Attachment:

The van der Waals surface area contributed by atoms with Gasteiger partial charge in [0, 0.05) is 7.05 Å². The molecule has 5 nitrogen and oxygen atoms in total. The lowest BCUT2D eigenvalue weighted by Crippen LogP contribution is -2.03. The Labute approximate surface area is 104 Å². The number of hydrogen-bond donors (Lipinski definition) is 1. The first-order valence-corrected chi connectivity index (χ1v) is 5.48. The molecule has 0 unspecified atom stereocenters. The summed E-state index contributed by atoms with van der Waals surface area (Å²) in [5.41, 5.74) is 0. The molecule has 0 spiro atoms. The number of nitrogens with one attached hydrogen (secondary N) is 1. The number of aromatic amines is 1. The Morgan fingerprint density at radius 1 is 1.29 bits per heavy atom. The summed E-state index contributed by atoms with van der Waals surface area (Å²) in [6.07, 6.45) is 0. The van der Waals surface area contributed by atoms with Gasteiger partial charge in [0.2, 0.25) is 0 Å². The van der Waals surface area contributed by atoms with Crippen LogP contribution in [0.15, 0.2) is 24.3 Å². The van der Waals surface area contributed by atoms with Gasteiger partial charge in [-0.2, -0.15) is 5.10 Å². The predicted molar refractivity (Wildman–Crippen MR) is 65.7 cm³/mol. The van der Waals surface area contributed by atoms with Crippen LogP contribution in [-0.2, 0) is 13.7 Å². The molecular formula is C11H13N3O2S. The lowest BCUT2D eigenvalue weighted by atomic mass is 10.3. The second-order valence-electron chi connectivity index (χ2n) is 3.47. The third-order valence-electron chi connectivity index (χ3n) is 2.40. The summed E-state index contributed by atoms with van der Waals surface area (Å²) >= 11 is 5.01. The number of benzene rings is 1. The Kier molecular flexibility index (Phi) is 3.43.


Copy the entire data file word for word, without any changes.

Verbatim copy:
The van der Waals surface area contributed by atoms with Gasteiger partial charge in [0, 0.05) is 7.05 Å². The molecule has 5 nitrogen and oxygen atoms in total. The lowest BCUT2D eigenvalue weighted by Crippen LogP contribution is -2.03. The Labute approximate surface area is 104 Å². The number of hydrogen-bond donors (Lipinski definition) is 1. The first-order valence-corrected chi connectivity index (χ1v) is 5.48. The molecule has 0 unspecified atom stereocenters. The summed E-state index contributed by atoms with van der Waals surface area (Å²) in [5.41, 5.74) is 0. The molecule has 0 spiro atoms. The number of nitrogens with one attached hydrogen (secondary N) is 1. The number of aromatic amines is 1. The Morgan fingerprint density at radius 1 is 1.29 bits per heavy atom. The summed E-state index contributed by atoms with van der Waals surface area (Å²) in [6.07, 6.45) is 0. The van der Waals surface area contributed by atoms with Gasteiger partial charge in [0.2, 0.25) is 0 Å². The van der Waals surface area contributed by atoms with Crippen LogP contribution in [0.15, 0.2) is 24.3 Å². The van der Waals surface area contributed by atoms with Gasteiger partial charge in [-0.2, -0.15) is 5.10 Å². The predicted molar refractivity (Wildman–Crippen MR) is 65.7 cm³/mol. The van der Waals surface area contributed by atoms with Crippen LogP contribution in [-0.2, 0) is 13.7 Å². The molecular formula is C11H13N3O2S. The lowest BCUT2D eigenvalue weighted by atomic mass is 10.3. The second-order valence-electron chi connectivity index (χ2n) is 3.47. The third-order valence-electron chi connectivity index (χ3n) is 2.40. The summed E-state index contributed by atoms with van der Waals surface area (Å²) >= 11 is 5.01. The number of benzene rings is 1. The Kier molecular flexibility index (Phi) is 3.43.